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[v. en-vel-uh p; n. en-vel-uh p, en-vuh-luh p, ahn-] /v. ɛnˈvɛl əp; n. ɛnˈvɛl əp, ˈɛn və ləp, ˈɑn-/
verb (used with object), enveloped, enveloping.
to wrap up in or as in a covering:
The long cloak she was wearing enveloped her completely.
to serve as a wrapping or covering for, as a membrane of an organ or a sheath.
to surround entirely.
Military. to attack (an enemy's flank).
1350-1400; Middle English envolupen < Old French envoluper, equivalent to en- en-1 + voloper to envelop, of obscure origin; compare Old Provençal (en)volopar, Italian inviluppare to envelop, Italian viluppo tuft, bundle, confusion, referred to Medieval Latin faluppa chaff, wisp of straw, perhaps influenced by the descendants of Latin volvere to roll
Related forms
enveloper, noun
preenvelop, verb (used with object)
unenveloped, adjective
Can be confused
envelop, envelope.
1. enfold, cover, hide, conceal. 3. encompass, enclose. Unabridged
Based on the Random House Dictionary, © Random House, Inc. 2014.
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Examples from the web for enveloped
  • The room was enveloped in flames, but no serious damage was done.
  • Yet the gloom has not, so far, enveloped the prime minister.
  • Country cottage designed for a duchess, enveloped in wooded seclusion.
  • For an instant flames enveloped the head of the bride.
  • If the toxic gas penetrates masks and plastic enveloped homes, victims die within hours.
  • His bruised body was enveloped by tubes, bandages, wires and intravenous lines.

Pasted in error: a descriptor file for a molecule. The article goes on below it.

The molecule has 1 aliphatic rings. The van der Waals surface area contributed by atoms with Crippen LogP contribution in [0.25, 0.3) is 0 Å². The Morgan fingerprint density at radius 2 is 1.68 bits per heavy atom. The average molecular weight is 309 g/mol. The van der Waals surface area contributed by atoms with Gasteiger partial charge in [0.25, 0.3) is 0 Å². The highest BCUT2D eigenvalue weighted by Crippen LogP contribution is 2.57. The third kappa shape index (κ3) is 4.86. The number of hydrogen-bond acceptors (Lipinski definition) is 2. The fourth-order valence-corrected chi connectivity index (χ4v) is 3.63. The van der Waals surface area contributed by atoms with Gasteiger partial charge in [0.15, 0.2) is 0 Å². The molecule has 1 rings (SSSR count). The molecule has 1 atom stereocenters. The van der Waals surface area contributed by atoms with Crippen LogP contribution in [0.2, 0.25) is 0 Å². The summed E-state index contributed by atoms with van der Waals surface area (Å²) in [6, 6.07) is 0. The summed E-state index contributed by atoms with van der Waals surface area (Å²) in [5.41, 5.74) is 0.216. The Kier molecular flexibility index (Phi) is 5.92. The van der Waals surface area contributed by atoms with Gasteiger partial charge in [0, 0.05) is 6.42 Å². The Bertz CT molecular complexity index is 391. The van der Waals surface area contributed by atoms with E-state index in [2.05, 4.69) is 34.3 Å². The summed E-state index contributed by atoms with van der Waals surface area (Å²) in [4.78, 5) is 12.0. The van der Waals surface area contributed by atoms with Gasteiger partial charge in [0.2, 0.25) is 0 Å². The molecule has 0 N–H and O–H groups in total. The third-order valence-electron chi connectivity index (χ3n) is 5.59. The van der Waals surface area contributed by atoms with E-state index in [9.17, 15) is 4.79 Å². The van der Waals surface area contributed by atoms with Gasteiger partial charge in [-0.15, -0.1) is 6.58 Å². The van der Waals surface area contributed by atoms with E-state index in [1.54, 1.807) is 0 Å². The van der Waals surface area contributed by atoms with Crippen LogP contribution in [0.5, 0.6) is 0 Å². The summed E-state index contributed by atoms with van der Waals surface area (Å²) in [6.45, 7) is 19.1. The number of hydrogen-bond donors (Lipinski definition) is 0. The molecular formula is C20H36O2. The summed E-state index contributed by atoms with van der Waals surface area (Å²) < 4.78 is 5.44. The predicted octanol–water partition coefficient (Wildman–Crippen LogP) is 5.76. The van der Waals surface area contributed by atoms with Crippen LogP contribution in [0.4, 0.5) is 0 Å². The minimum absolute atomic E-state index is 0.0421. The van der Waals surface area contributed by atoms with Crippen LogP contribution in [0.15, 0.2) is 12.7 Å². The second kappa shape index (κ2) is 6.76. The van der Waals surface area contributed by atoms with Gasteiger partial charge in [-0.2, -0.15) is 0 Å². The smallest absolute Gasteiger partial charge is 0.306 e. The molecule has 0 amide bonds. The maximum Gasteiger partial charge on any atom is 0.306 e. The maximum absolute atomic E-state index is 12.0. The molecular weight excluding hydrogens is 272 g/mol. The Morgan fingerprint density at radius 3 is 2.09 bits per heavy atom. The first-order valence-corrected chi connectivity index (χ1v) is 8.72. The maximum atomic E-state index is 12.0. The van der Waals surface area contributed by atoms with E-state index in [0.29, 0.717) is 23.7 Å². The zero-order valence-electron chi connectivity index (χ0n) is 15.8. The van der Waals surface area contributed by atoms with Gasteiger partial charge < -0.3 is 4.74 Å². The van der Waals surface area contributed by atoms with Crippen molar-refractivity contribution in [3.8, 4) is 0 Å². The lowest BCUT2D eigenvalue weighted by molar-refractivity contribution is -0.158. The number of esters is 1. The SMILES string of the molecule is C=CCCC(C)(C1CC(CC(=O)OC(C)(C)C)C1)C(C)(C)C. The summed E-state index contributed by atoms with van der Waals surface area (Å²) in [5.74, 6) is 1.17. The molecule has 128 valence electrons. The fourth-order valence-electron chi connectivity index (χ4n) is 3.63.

• Then she enveloped that bag within another one, which she left totally open.
  • The seeds are enveloped in meaty, juicy, tasty packages of pure energy.
  • Inside the condo the sweet, pungent odor of insects and rotting food enveloped us.
  • For a second or two he was enveloped in darkness, in water blackened with blood.
British Dictionary definitions for enveloped


verb (transitive) -lops, -loping, -loped
to wrap or enclose in or as if in a covering
to conceal or obscure, as from sight or understanding: a plan enveloped in mystery
to surround or partially surround (an enemy force)
Derived Forms
envelopment, noun
Word Origin
C14: from Old French envoluper, from en-1 + voluper, voloper, of obscure origin
Collins English Dictionary - Complete & Unabridged 2012 Digital Edition
© William Collins Sons & Co. Ltd. 1979, 1986 © HarperCollins
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Word Origin and History for enveloped



late 14c., envolupen, "be involved in," from Old French envoleper (10c., Modern French envelopper) "envelop, cover; fold up," from en- "in" (see en- (1)) + voloper "wrap up," of uncertain origin, perhaps Celtic (see Gamillscheg, Diez). Literal sense is from 1580s. Related: Enveloped; enveloping.

Online Etymology Dictionary, © 2010 Douglas Harper
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